Halfway through my first playthrough of The Room 2 I realised I was sat in total darkness. The only light in the whole of the house spilling out from the screen of my iPad.

It was a window into another world, dark and full of danger, that had kept me utterly enthralled for the best part of the last two hours.

A couple of hours later, after I'd slid the last puzzle piece into place, and glimpsed the dark truth at the centre of the game, I was hunched in the same position, still lit only by the pool of watery light emanating from my tablet's screen.

That's the beauty of Fireproof's sequel. Each puzzle solved asks more questions, each twist of a screw or pull of a lever reveals some new mystery that it's impossible to ignore. It sinks its claws in deep and refuses to let go.

And while there are flaws and niggles, The Room 2 still stands as one of the finest games to ever grace the App Store.

Room with a view

The game picks up where the original left off, stretching itself out into a wider universe, full of multiple rooms, multiple boxes, and intricate multi-layered puzzles that trick and twist their way into being in remarkable ways.

The first chapter sees you in a room with two boxes, moving between them with pinches and swipes. You're still manipulating things by swiping and tapping, pulling handles and flicking switches with the touchscreen.

It fosters a real connection between you and the puzzle objects you're poking and prodding. Each swipe around for a better look, each double-tapped zoom-in, breeds a familiarity, so when you have to find a new piece or a new clue, you know exactly where to start looking.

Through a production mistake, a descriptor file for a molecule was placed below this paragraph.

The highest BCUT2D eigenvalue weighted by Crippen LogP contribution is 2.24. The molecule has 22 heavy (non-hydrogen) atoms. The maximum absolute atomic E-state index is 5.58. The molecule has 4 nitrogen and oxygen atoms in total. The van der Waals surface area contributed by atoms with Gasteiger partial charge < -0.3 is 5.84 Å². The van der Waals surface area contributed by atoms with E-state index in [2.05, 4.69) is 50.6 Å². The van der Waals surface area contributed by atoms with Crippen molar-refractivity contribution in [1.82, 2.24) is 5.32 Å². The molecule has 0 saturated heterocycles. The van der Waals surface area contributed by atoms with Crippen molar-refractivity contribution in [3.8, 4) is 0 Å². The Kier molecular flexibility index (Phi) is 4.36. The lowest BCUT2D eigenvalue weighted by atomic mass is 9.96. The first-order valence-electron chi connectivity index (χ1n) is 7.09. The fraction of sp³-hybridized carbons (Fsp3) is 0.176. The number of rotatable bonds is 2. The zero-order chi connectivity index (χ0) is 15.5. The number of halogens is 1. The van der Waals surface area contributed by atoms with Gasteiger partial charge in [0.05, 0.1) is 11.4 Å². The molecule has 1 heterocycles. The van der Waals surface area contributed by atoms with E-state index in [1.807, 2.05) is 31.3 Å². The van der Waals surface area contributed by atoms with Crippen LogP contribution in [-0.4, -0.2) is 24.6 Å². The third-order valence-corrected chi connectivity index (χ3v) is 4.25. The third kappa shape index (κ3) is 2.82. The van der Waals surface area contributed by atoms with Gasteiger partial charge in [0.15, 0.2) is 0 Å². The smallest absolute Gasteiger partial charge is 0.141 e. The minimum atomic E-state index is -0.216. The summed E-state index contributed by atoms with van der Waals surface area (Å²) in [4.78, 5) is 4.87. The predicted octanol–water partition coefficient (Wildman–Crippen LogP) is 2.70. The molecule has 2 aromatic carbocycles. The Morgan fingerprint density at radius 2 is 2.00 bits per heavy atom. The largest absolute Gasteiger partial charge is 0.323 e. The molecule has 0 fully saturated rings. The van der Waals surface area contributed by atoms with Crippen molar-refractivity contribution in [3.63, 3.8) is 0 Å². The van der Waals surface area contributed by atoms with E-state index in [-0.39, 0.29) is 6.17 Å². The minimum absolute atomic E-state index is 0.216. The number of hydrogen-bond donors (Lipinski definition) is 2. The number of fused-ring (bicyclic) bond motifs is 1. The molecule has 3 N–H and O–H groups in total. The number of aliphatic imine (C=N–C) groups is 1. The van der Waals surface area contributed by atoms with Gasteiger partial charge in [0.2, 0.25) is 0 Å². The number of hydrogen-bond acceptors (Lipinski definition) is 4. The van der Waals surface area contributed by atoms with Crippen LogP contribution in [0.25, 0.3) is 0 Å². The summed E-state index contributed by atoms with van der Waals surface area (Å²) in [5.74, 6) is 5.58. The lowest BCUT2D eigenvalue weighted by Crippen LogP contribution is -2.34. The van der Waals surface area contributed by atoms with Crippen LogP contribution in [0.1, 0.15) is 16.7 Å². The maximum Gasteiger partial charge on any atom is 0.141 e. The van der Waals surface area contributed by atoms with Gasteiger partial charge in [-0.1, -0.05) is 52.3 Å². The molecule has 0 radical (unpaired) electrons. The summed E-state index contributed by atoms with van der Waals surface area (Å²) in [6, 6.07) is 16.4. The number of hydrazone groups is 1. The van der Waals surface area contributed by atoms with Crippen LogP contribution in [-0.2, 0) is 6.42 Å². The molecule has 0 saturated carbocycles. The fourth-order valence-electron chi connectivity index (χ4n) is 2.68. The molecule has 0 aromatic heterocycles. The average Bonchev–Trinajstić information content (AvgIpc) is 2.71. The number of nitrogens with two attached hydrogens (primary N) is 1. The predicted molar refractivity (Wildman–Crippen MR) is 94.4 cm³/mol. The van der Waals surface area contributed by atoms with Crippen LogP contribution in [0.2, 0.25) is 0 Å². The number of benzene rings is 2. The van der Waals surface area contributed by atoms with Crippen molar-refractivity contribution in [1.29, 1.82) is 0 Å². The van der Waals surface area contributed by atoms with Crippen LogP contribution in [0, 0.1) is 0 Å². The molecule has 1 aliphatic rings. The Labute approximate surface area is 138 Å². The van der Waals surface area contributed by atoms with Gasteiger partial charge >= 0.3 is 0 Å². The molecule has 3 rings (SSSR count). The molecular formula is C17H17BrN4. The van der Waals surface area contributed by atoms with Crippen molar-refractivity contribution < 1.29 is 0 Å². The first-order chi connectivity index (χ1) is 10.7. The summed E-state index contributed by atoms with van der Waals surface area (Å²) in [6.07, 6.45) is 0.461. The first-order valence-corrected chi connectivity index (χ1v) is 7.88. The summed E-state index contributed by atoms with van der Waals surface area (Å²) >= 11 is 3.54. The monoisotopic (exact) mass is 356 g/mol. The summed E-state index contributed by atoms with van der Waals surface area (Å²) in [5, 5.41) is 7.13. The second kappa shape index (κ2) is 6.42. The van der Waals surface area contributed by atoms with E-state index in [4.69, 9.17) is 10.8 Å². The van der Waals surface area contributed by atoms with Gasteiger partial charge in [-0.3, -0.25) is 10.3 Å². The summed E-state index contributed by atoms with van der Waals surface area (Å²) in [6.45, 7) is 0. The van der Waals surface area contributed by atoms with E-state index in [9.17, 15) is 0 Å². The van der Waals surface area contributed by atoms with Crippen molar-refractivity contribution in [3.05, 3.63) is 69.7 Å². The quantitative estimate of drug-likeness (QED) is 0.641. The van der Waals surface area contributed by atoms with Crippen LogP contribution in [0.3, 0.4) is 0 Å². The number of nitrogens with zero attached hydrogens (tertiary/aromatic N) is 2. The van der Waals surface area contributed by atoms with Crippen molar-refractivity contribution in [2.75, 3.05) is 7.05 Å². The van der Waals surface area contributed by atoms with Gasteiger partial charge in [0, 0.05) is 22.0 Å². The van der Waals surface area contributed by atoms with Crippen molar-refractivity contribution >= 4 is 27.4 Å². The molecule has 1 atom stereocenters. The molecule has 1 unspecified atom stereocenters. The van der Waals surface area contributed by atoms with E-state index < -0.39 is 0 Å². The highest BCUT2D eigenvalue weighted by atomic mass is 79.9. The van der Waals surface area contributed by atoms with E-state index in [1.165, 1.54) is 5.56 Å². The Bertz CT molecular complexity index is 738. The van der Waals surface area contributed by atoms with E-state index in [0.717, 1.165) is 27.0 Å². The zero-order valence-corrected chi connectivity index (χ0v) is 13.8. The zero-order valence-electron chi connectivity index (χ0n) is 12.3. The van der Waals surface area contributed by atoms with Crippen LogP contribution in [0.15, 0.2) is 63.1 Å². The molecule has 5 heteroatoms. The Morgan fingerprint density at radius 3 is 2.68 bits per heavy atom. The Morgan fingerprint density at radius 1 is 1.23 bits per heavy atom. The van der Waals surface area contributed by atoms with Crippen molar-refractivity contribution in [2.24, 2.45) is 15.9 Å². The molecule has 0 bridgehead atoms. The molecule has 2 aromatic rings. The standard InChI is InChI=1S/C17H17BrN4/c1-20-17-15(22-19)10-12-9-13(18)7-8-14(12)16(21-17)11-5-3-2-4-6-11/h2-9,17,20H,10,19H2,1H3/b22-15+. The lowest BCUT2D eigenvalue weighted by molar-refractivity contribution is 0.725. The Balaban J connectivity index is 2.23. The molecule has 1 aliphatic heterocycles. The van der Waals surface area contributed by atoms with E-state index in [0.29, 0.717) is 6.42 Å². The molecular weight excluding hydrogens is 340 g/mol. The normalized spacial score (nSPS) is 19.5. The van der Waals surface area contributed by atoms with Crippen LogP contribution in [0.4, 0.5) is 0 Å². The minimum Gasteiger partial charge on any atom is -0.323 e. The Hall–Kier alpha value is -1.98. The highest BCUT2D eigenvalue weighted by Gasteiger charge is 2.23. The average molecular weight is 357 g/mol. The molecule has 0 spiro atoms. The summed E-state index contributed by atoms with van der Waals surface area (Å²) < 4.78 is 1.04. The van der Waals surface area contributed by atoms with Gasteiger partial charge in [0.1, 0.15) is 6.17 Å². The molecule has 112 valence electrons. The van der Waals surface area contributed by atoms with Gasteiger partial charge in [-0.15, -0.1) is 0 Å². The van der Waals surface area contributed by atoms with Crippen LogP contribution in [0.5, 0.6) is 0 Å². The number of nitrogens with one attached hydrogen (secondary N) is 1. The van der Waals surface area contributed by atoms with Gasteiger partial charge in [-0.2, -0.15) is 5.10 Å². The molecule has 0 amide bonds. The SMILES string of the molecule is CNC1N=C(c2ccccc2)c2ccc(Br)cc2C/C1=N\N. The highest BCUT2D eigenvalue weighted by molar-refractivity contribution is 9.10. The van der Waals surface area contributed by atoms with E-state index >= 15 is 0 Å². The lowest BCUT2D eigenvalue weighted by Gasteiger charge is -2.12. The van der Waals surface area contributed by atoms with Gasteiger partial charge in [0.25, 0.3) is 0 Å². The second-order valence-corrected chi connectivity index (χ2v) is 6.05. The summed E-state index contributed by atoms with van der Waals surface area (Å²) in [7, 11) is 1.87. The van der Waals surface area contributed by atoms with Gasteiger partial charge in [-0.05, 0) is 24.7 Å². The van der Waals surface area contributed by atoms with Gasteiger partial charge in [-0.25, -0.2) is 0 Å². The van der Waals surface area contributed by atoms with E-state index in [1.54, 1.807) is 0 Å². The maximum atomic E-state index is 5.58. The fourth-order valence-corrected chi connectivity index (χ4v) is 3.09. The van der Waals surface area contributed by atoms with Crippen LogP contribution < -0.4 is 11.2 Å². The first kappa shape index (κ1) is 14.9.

The addition of extra boxes and different objects to play with does dilute the wonder of watching a single box reshape into various new guises, though, and moving around the world doesn't feel quite so elegant as shifting around the one plinth in the first game.

Room service

But that slight change in focus also widens the scope of The Room 2. It allows the game to spread its wings, to tease and provoke, to shock and terrorise, in ways that the first game only ever hinted at.

There are moments here where I was genuinely afraid of what was about to happen, as well as short sharp shocks that are enough to make even the hardiest of gamer jump a little.

The atmosphere is still rich and oppressive, but now it weaves its way through multiple settings, different eras, and a host of new puzzle boxes, cabinets, models, and chunks of furniture that engross and beguile in equal measure.

There are crossbows to build and fire, an ingenious chapter set around a seance, and a lab-set finale that sees you aiming a laser around a lighthouse while looking for beetles and charging batteries.

And for every shock and every twist a new piece of the narrative is revealed.

The Room 2 is never explicit, and it never holds your hand, but it lets slip its secrets in cunning ways. That story is the game's final puzzle, and it leaves you to unlock it in your own time.

Room to grow

The Room 2 is perhaps a little easier than its predecessor, and a little kinder with its hint system, and at just over four hours, some might feel that it's a little too short.

But these are tiny niggles in an otherwise incredible package. The Room 2 is an intricately woven work of fiction, perfectly suited to its format, poised and polished to a grim, glistening sheen, and capable of shocking all the way to the end.

This is the sort of game that it's worth sitting in the dark for.